Nunnapat Ratanavanh: Reflections on the Bartlett Summer Studio / An Extended Warm Up

I have just completed three weeks in London at a Summer Studio at The Bartlett School of Architecture. Although not officially part of this research project, it has served as a sort of extended ‘warm up’ and ‘skill up’ for the work to come. Some of the methods, ideas, and points of investigation that I have taken away and that will certainly inform this project include:

  • Through simply having spent more time in the studio, I’ve come to a better understanding of the design process – one major point being understanding a distinction between the design process (involving research, testing, sketching) and the making (fabrication) of something. The two are in constant dialogue (and, in a way, making is part of the design process), but they are also quite different. I’ve tweaked my timeline a bit to allow for a more fluid shifting back and forth between designing and making rather than the more linear process I had initially try to set in place.
  • I started working with some wood bending techniques and gained some basic metalworking and welding skills which I would like to integrate. I was also introduced to the work of Amy Begg, a graduate of the Bartlett, who has created beautiful models with wood — cut, bent and sewn together as if it were cloth. This project, and many more at the Summer Show and around the school have given me new considerations about material properties and the ability to manipulate them in unconventional ways.

Learning to weld
Different kinds of joints
  • I am now of the opinion that chance plays a larger role in the design process than I previously used to think. Even though a place like a studio might seem like a controlled environment, at all stages of the design project, anything — even the shape of an off-cut of paper or a particular scrap material lying nearby can completely influence the direction of a project.
Amy Begg’s Model (from

After hearing about my research project, one of my tutors also suggested that I take a look at Ammassalik wooden maps, which are ‘tactile maps’ of Greenland’s coastlines carved out of wood.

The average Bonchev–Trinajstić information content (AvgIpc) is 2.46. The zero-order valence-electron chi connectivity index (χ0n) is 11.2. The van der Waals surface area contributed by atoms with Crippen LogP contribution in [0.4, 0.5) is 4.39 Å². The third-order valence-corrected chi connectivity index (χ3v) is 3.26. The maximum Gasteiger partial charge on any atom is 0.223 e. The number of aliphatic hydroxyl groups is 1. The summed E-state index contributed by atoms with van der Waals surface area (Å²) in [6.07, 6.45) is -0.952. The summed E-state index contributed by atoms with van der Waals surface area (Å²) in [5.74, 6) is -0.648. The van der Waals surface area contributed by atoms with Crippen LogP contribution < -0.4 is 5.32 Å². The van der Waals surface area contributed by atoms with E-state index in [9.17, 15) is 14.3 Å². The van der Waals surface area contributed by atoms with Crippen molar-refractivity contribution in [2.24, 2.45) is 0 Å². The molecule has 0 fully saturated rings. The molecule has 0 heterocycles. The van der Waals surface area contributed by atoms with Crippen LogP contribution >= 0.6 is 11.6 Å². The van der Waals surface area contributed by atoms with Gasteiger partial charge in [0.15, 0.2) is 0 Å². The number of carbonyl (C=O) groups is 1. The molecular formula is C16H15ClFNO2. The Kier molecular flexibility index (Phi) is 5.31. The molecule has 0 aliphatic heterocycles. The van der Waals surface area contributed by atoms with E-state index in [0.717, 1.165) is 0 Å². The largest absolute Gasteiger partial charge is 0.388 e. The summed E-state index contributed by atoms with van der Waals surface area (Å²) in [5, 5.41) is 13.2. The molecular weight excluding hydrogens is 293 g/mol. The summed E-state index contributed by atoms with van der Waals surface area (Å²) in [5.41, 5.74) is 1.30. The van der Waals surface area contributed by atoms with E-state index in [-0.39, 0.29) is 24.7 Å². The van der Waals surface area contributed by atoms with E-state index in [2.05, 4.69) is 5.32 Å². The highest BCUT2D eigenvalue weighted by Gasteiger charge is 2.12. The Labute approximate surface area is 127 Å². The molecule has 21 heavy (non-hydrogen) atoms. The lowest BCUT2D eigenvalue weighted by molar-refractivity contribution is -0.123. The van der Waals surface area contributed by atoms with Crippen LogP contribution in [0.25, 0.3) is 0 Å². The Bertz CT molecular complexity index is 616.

Ammassalik Wooden Maps
The maps in relation to the coastline

After further investigation, this suggestion helped to give me a clearer idea of how I want to begin working on my project:

  • I will be working on the scale of the object – in doing this I am interested in investigating an object’s relationship to two other scales smaller and larger than it – the space that contains it and the body that holds or interacts with it.
  • I’m interested in investigating embedding scores into objects with existing ‘utilitarian uses’ (e.g. a chair, a bed, a bag, a phone case, a pencil).
  • Can the object also track the way that the score has been carried out? Multiple times?
  • Does this object then generate another score, or can it possibly also ‘spit out’ another object containing another score?
  • (In some ways, it was also chance that one of my tutors asked me what I was doing for the rest of the summer, and suggested that I look at those – so chance plays a part in the design process yet again…)

I’m both excited and nervous about starting work in the workshop once I’m back home in Thailand. The studio here has taught me a lot about the significance of place to practice, and how much the surrounding environment can influence choice and chance in the design process. I’m sure a lot will change once I’m back home in Thailand — one place I haven’t spent much time designing in, and look forward to (re)discovering.